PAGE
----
Hybrid Worlds

Posted on September 11th, 2015 in English, Texts

Hybrid Worlds – Time and Space in Trine Boesen’s Painting

By dr.phil Anne Ring Petersen, 2014

”Psychedelic” or ”fantasy” you might think the first time you are sucked into one of Trine Boesen’s paintings, and thrown breathlessly around between wildly growing ornamentations and strong acid colours in a universe in which all the usual relations of scale have been eradicated, and wondrous close encounters occur between otherwise disparate and separate elements. Indeed, she has already been placed into this framework. This happened partly in 2011 when Holstebro Kunstmuseum organised the group exhibition ”Psych-Out. Psychedelic Contemporary Art” and brought Boesen’s painting into the company of capricious fantasy spaces of other Danish artists like e.g. Anders Brinch, Jonas Phil, Ida Kvetny and Christian Finne, and partly when Kunsthallen Brandts in 2007 arranged the group exhibition ”Girlpower & Boyhood”, in which Boesen, amongst others including Julie Nord, Kathrine Ærtebjerg, Lise Blomberg Andersen and Eske Kath were declared as representatives for ”the new figurative fantasy painting”, which deals with fantasy, figuration and gender issues (Kjems 2011: 6). Should you look closer, however, you discover – bit by bit – that all the figurative elements in Boesen’s works refer to something that actually exists, like her human figures that often take their reference point from photographs of real people. As Trine Boesen herself has explained about her working methods: ”My approach? I look at all the material that exists in the world that I am in” (Grosenick 2006: 34). In spite of this foundation of empiric observations of reality, you can hardly call Boesen a realist. Generally, her melded universe is difficult to place in well-defined style and genre categories such as ’psychedelic art’, ’fantasy painting’ and ’realism’, because there are elements of all of them in her art. As an initial description of Trine Boesen’s paintings, I will therefore label them as hybrids. I thereby distance myself from previous identifications of Boesen as a fantasy painter, as these failed to acknowledge the development of a more spatially and abstractly-orientated painting that marks her work and exhibitions from recent years.

‘Hybrid’ is a characteristic that applies to a large segment of painting from the last 20 years. If you consult a ’global’ overview of contemporary painting such as Vitamin P. New Perspectives in Painting, you can see this for yourself, as well as get a clear sense that paintings can be hybrids in many different ways (Breuvart 2002). ’Hybrid’ can refer to both the style, the work’s content, the chosen form of expression as a combination of media, and finally to the cross-cultural anchoring of the piece through appropriation of, and references to form and content elements from several different cultures. In this case, the characteristic hybrid underlines the fact that Boesen’s work might well be painted in Denmark, but in an interchange with an international scene. In which sense Boesen’s paintings can be said to be hybrids – whether this characteristic covers more than the taking in of inspiration from the outside and stylistic fusion of the psychedelic and the realistic – we will return to in the following.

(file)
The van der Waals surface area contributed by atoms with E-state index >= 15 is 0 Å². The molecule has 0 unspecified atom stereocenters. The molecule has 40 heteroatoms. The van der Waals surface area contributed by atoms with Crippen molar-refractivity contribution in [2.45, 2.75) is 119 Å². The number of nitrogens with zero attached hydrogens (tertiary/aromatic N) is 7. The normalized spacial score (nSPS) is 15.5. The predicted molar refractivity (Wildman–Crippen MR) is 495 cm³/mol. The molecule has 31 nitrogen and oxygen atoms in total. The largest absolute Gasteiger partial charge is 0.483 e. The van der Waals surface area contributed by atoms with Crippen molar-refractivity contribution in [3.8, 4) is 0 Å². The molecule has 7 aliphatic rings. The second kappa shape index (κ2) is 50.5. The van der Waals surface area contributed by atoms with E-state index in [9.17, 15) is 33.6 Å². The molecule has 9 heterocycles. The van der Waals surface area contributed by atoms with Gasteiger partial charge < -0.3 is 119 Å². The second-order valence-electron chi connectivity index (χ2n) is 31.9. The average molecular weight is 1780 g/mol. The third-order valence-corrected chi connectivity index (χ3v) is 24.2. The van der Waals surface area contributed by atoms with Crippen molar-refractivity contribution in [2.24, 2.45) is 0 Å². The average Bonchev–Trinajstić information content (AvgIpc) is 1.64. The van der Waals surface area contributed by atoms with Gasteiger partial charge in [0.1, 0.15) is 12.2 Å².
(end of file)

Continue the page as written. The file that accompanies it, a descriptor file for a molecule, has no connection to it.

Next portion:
Between Countryside and City
Trine Boesen grew up in Ry, was educated at The Jutland Art Academy in Aarhus from 1995-1997, and from 1997-2002 at The Royal Danish Academy of Fine Arts in Copenhagen, where she still lives and works when she isn’t out on one of her many travels to absorb impressions and atmospheres. In other words, her path is suspended between an upbringing in one of Denmark’s most outstanding areas of natural beauty and the capital’s quick pulse and colourful cultural diversity. Seen in that light, it is not so strange that the universal opposition and connection between nature and culture have always been a key motif in Boesen’s paintings, in which for instance the big city’s stripper can meet the pine forest’s deer as seen in Temptation – Mother me (2006), and in which skyscrapers and fantastic giant flowers can grow in a race towards the sky, as in Mind read me (2008). Additionally, many of Boesen’s motifs seem to be derived from the landscape as genre and basic compositional model, but significantly, realised as hypermodern urban landscapes. It is, amongst other things, this particular crossfading of landscape and cityscape and the manmade and naturally created, which contribute to making Boesen’s paintings hybrids – in this case on the level of the motif and the symbolic.